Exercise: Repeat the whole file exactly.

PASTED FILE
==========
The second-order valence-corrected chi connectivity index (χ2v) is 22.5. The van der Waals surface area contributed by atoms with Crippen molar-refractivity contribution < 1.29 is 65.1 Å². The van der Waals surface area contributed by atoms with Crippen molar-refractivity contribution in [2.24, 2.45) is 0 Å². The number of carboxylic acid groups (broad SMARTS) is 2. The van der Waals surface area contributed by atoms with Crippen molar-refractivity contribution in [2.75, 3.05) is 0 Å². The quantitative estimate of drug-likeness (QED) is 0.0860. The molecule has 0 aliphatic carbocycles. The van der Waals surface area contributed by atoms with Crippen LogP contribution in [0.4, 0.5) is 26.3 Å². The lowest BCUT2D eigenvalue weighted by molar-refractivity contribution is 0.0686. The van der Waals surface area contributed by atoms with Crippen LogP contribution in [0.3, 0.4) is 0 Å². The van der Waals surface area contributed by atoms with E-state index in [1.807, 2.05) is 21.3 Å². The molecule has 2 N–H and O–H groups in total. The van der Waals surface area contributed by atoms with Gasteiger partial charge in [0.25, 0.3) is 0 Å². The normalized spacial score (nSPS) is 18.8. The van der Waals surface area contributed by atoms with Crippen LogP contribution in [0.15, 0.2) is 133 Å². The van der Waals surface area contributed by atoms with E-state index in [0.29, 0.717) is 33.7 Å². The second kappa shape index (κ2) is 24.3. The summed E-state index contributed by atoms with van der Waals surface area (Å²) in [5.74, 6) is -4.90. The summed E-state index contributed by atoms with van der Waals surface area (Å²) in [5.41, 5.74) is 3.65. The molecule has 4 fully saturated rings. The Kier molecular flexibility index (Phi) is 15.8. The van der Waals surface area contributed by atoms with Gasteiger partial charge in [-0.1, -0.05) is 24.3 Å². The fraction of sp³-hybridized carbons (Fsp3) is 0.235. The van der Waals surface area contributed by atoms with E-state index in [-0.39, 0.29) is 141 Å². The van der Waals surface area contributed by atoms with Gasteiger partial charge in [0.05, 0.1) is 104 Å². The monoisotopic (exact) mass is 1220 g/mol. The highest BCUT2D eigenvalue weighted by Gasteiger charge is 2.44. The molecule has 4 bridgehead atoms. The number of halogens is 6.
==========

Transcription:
The second-order valence-corrected chi connectivity index (χ2v) is 22.5. The van der Waals surface area contributed by atoms with Crippen molar-refractivity contribution < 1.29 is 65.1 Å². The van der Waals surface area contributed by atoms with Crippen molar-refractivity contribution in [2.24, 2.45) is 0 Å². The number of carboxylic acid groups (broad SMARTS) is 2. The van der Waals surface area contributed by atoms with Crippen molar-refractivity contribution in [2.75, 3.05) is 0 Å². The quantitative estimate of drug-likeness (QED) is 0.0860. The molecule has 0 aliphatic carbocycles. The van der Waals surface area contributed by atoms with Crippen LogP contribution in [0.4, 0.5) is 26.3 Å². The lowest BCUT2D eigenvalue weighted by molar-refractivity contribution is 0.0686. The van der Waals surface area contributed by atoms with Crippen LogP contribution in [0.3, 0.4) is 0 Å². The van der Waals surface area contributed by atoms with E-state index in [1.807, 2.05) is 21.3 Å². The molecule has 2 N–H and O–H groups in total. The van der Waals surface area contributed by atoms with Gasteiger partial charge in [0.25, 0.3) is 0 Å². The normalized spacial score (nSPS) is 18.8. The van der Waals surface area contributed by atoms with Crippen LogP contribution in [0.15, 0.2) is 133 Å². The van der Waals surface area contributed by atoms with E-state index in [0.29, 0.717) is 33.7 Å². The second kappa shape index (κ2) is 24.3. The summed E-state index contributed by atoms with van der Waals surface area (Å²) in [5.74, 6) is -4.90. The summed E-state index contributed by atoms with van der Waals surface area (Å²) in [5.41, 5.74) is 3.65. The molecule has 4 fully saturated rings. The Kier molecular flexibility index (Phi) is 15.8. The van der Waals surface area contributed by atoms with Gasteiger partial charge in [-0.1, -0.05) is 24.3 Å². The fraction of sp³-hybridized carbons (Fsp3) is 0.235. The van der Waals surface area contributed by atoms with E-state index in [-0.39, 0.29) is 141 Å². The van der Waals surface area contributed by atoms with Gasteiger partial charge in [0.05, 0.1) is 104 Å². The monoisotopic (exact) mass is 1220 g/mol. The highest BCUT2D eigenvalue weighted by Gasteiger charge is 2.44. The molecule has 4 bridgehead atoms. The number of halogens is 6.